Leave it to that great American orator, Barry Hinson, to spell out what makes Wichita State such a good basketball team.
“I’ll tell you what they are,” the Southern Illinois coach said after his team’s 78-67 loss to the Shockers that was closer than the 11 points indicates. “They’re versatile. They remind me of a rover in softball because those guys can play any position. The thing that’s scary about them is that if one guy’s not scoring (Nick) Wiggins makes a three. If Wiggins doesn’t make one, (Ron) Baker does. Cleanthony (Early) goes off and gets points. (Tekele) Cotton scores a bunch off Northern Iowa. Every night they’ve got somebody different stepping up.”
But with Hinson, there’s always more. The coach who gave ESPN its programming for a week after an SIU loss at Murray State in December, showed the same passion when he was asked why the Shockers, despite being 26-0, are viewed with such skepticism nationally.
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“Oh, you want to go that route,” Hinson said. “Here’s what I’m going to say about that. If Wichita State loses a game and they just don’t drop them one spot in the poll and still give them a No. 1 seed, then I’m going to be really upset.
“Arizona loses one and only drops one spot. Well, you better give that same respect to Wichita State if they lose. You better give that same respect to our league. I don’t want to see that and I’m tired of sitting here I don’t give a flip about bracketology. But I hear Wichita State’s not a No. 1 seed? What more can they do? What do you want to do, beat people worse than they’re beating them? Gregg (Marshall) is sharing minutes. They’re undefeated. I mean, good gracious.
“That’s one of the top two teams in the country right now. How in the world can they not be a No. 1 seed even if they lose a game.”
It was at this point that the pitch in Hinson’s voice had reached a level only a voice coach could recognize.
And he continued.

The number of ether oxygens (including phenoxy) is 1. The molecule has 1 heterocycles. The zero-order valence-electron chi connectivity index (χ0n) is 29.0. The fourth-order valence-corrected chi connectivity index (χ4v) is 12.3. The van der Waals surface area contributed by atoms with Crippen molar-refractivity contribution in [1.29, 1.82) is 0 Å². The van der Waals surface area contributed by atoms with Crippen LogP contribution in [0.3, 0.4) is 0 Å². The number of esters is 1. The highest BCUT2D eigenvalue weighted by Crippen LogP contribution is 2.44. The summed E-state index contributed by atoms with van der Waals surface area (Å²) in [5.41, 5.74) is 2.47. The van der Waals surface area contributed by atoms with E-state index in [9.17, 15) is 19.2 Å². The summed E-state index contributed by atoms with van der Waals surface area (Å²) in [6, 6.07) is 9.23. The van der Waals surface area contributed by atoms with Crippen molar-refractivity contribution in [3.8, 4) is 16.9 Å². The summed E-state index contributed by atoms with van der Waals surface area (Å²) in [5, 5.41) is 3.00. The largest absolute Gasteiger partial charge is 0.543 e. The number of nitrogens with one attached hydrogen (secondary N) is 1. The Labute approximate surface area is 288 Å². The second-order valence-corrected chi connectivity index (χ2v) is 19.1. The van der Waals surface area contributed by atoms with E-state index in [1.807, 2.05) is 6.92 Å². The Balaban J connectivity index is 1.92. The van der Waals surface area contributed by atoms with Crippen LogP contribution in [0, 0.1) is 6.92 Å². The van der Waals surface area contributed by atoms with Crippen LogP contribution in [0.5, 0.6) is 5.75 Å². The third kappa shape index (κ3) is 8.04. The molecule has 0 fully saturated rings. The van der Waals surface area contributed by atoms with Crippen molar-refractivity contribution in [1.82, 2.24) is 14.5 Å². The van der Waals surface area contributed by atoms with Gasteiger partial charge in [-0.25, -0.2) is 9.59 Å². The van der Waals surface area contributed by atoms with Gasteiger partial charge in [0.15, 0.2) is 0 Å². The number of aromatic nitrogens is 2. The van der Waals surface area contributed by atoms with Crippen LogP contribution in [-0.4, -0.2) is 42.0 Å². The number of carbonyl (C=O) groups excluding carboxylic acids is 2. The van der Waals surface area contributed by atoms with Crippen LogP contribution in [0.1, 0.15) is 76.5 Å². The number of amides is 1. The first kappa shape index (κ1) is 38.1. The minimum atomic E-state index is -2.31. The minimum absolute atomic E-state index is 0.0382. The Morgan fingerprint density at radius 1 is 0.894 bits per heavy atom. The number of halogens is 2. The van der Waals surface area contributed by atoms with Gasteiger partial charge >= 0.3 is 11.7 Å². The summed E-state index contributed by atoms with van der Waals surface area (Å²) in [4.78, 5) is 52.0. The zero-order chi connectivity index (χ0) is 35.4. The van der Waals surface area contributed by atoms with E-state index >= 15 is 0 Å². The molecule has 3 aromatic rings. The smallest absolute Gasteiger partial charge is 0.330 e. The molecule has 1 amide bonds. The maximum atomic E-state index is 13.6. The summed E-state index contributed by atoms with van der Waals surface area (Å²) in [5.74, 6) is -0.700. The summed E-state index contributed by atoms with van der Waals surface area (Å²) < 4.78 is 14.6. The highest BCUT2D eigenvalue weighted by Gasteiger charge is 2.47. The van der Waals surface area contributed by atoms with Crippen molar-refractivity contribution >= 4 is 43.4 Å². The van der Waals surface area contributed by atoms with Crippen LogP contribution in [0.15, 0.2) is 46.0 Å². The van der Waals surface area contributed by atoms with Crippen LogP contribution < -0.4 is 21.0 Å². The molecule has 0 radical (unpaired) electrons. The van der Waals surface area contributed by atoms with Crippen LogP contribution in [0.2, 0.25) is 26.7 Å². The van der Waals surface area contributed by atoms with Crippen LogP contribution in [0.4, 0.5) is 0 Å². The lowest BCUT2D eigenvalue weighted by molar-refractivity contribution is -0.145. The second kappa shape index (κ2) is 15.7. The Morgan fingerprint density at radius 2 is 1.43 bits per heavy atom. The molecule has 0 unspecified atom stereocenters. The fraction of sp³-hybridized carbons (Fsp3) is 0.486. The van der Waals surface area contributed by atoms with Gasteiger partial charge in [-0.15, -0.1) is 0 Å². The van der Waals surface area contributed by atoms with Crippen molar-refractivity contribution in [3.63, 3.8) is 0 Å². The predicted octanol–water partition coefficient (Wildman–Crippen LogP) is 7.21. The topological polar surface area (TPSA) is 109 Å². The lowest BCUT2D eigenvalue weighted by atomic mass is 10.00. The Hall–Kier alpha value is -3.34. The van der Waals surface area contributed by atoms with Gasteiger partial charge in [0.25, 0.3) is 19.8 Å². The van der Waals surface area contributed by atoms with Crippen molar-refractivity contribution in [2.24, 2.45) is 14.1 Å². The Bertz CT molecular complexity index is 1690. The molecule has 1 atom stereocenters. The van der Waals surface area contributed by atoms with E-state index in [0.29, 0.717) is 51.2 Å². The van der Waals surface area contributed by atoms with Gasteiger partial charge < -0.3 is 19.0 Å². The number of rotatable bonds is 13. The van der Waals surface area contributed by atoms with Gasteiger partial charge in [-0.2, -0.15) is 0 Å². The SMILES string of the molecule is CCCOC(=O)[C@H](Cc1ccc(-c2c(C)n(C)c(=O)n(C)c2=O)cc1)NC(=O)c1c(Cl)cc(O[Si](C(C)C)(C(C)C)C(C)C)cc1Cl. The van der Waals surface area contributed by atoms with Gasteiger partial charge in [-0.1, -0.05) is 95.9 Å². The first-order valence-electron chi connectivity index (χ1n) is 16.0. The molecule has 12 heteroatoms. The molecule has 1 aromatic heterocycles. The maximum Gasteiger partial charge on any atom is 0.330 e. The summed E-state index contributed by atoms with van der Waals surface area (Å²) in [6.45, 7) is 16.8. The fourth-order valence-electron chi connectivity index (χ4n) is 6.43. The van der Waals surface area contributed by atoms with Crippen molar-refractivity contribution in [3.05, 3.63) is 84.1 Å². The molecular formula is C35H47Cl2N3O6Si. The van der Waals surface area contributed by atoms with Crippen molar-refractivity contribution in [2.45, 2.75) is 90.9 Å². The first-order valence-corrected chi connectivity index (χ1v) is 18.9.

“I’m fired up for the Shockers. I’m fired up for the Missouri Valley Conference. It’s a burr in my saddle when people talk like that because let me tell you something if Texas is 26-0 and they get beat, they’re still talking about them being a No. 1 seed. Why can’t it be the same for Wichita State?”
That’s vintage Hinson. There’s no one who loves the Valley more. In what has been a difficult year for the conference, who else but Hinson is able to summon that kind of passion and vitriol for his league and his league’s best team?
Now, he would have loved for the Salukis to have been the team to have tested his hypothesis about a one-loss Shocker team. And SIU came close. It’s a much better team than when the two met in Carbondale in early January and if the Salukis had done better than 14 of 24 from the free-throw line, we might be talking about that first loss.
“I thought Wichita State was beatable tonight,” Hinson said. “I do think we let an opportunity get away.”
The Shockers muddled through the first half with starting guards Ron Baker and Fred VanVleet spending significant time on the bench with two fouls. They really never played at a high level, although WSU scored 46 second-half points.
But SIU shot 47.1 percent, which irks Marshall, the Shockers’ coach. The undersized Salukis stayed with WSU on the boards, losing that battle by only three. Wichita State got by on being a better team, not necessarily playing like a better team.
“That was probably a C-minus for us,” Marshall said. “At best. But Southern Illinois gets a lot of the credit for that.”
The national college basketball pundits are sure to swish this one around in their mouths for a while and come to whatever determination they come to. Because of the Valley’s perception, which is more real than its spokesman, Hinson, would admit, it’s difficult to evaluate the Shockers.
But 26-0 stands up well to any review. It’s tough to scrutinize unbeaten and Wichita State has always had a way, under Marshall, to figure out how to win games that look to be in jeopardy. It’s how they’re coached.
Hinson is a believer.
“Right now, I don’t see them feeling pressure,” he said of the Shockers. “I don’t see that at all. I think they’re having fun.”